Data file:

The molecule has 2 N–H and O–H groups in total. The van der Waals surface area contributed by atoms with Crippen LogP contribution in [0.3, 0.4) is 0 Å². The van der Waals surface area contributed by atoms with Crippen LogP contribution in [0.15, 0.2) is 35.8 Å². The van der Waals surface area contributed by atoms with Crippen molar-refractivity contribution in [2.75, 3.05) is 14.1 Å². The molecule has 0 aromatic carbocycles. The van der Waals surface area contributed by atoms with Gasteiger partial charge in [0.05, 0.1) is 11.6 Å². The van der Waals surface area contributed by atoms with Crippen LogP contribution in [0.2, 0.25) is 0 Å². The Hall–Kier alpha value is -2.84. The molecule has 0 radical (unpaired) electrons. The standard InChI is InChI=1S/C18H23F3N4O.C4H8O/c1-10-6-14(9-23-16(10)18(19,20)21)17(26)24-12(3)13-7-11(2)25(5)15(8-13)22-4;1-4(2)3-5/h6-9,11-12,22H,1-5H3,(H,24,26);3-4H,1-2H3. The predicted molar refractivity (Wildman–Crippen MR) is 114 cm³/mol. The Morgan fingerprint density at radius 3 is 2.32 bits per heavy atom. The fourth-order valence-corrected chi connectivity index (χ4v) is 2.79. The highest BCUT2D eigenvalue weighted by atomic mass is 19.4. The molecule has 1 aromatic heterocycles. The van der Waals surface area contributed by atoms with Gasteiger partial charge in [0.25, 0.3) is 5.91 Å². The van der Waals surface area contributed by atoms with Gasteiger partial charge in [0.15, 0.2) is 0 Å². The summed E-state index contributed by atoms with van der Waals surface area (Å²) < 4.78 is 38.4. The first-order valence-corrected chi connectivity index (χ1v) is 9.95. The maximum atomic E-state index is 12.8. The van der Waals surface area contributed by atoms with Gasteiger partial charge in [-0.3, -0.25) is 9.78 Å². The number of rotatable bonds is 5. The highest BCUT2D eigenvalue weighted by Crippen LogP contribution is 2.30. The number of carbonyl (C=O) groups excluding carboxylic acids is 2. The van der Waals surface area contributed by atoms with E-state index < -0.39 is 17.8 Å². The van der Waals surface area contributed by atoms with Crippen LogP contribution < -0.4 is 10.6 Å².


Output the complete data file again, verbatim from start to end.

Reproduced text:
The molecule has 2 N–H and O–H groups in total. The van der Waals surface area contributed by atoms with Crippen LogP contribution in [0.3, 0.4) is 0 Å². The van der Waals surface area contributed by atoms with Crippen LogP contribution in [0.15, 0.2) is 35.8 Å². The van der Waals surface area contributed by atoms with Crippen molar-refractivity contribution in [2.75, 3.05) is 14.1 Å². The molecule has 0 aromatic carbocycles. The van der Waals surface area contributed by atoms with Gasteiger partial charge in [0.05, 0.1) is 11.6 Å². The van der Waals surface area contributed by atoms with Crippen LogP contribution in [0.2, 0.25) is 0 Å². The Hall–Kier alpha value is -2.84. The molecule has 0 radical (unpaired) electrons. The standard InChI is InChI=1S/C18H23F3N4O.C4H8O/c1-10-6-14(9-23-16(10)18(19,20)21)17(26)24-12(3)13-7-11(2)25(5)15(8-13)22-4;1-4(2)3-5/h6-9,11-12,22H,1-5H3,(H,24,26);3-4H,1-2H3. The predicted molar refractivity (Wildman–Crippen MR) is 114 cm³/mol. The Morgan fingerprint density at radius 3 is 2.32 bits per heavy atom. The fourth-order valence-corrected chi connectivity index (χ4v) is 2.79. The highest BCUT2D eigenvalue weighted by atomic mass is 19.4. The molecule has 1 aromatic heterocycles. The van der Waals surface area contributed by atoms with Gasteiger partial charge in [0.25, 0.3) is 5.91 Å². The van der Waals surface area contributed by atoms with Gasteiger partial charge in [0.15, 0.2) is 0 Å². The summed E-state index contributed by atoms with van der Waals surface area (Å²) < 4.78 is 38.4. The first-order valence-corrected chi connectivity index (χ1v) is 9.95. The maximum atomic E-state index is 12.8. The van der Waals surface area contributed by atoms with Gasteiger partial charge in [-0.3, -0.25) is 9.78 Å². The number of rotatable bonds is 5. The highest BCUT2D eigenvalue weighted by Crippen LogP contribution is 2.30. The number of carbonyl (C=O) groups excluding carboxylic acids is 2. The van der Waals surface area contributed by atoms with E-state index < -0.39 is 17.8 Å². The van der Waals surface area contributed by atoms with Crippen LogP contribution < -0.4 is 10.6 Å².